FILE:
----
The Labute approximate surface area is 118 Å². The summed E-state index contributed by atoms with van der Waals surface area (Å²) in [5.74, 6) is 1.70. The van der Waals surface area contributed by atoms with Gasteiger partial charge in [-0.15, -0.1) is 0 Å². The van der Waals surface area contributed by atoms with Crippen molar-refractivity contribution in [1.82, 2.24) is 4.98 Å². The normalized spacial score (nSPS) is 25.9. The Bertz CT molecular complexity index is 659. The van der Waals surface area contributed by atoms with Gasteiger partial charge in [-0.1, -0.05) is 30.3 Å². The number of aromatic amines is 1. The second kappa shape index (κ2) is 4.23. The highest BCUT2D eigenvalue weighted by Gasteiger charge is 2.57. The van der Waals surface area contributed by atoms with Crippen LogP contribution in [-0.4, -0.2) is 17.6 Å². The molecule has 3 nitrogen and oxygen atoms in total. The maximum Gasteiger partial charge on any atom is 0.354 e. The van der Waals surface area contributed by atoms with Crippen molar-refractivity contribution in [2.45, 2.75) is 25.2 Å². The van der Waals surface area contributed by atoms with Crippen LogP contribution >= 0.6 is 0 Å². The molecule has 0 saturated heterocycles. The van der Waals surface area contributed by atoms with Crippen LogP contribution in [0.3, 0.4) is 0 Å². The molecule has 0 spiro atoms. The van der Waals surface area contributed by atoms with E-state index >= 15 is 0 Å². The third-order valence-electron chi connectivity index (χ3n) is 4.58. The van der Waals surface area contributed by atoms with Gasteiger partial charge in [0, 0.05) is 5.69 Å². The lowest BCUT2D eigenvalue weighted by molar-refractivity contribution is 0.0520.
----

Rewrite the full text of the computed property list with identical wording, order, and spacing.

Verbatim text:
The Labute approximate surface area is 118 Å². The summed E-state index contributed by atoms with van der Waals surface area (Å²) in [5.74, 6) is 1.70. The van der Waals surface area contributed by atoms with Gasteiger partial charge in [-0.15, -0.1) is 0 Å². The van der Waals surface area contributed by atoms with Crippen molar-refractivity contribution in [1.82, 2.24) is 4.98 Å². The normalized spacial score (nSPS) is 25.9. The Bertz CT molecular complexity index is 659. The van der Waals surface area contributed by atoms with Gasteiger partial charge in [-0.1, -0.05) is 30.3 Å². The number of aromatic amines is 1. The second kappa shape index (κ2) is 4.23. The highest BCUT2D eigenvalue weighted by Gasteiger charge is 2.57. The van der Waals surface area contributed by atoms with Crippen LogP contribution in [-0.4, -0.2) is 17.6 Å². The molecule has 3 nitrogen and oxygen atoms in total. The maximum Gasteiger partial charge on any atom is 0.354 e. The van der Waals surface area contributed by atoms with Crippen molar-refractivity contribution in [2.45, 2.75) is 25.2 Å². The van der Waals surface area contributed by atoms with Crippen LogP contribution >= 0.6 is 0 Å². The molecule has 0 saturated heterocycles. The van der Waals surface area contributed by atoms with Crippen LogP contribution in [0.3, 0.4) is 0 Å². The molecule has 0 spiro atoms. The van der Waals surface area contributed by atoms with E-state index >= 15 is 0 Å². The third-order valence-electron chi connectivity index (χ3n) is 4.58. The van der Waals surface area contributed by atoms with Gasteiger partial charge in [0, 0.05) is 5.69 Å². The lowest BCUT2D eigenvalue weighted by molar-refractivity contribution is 0.0520.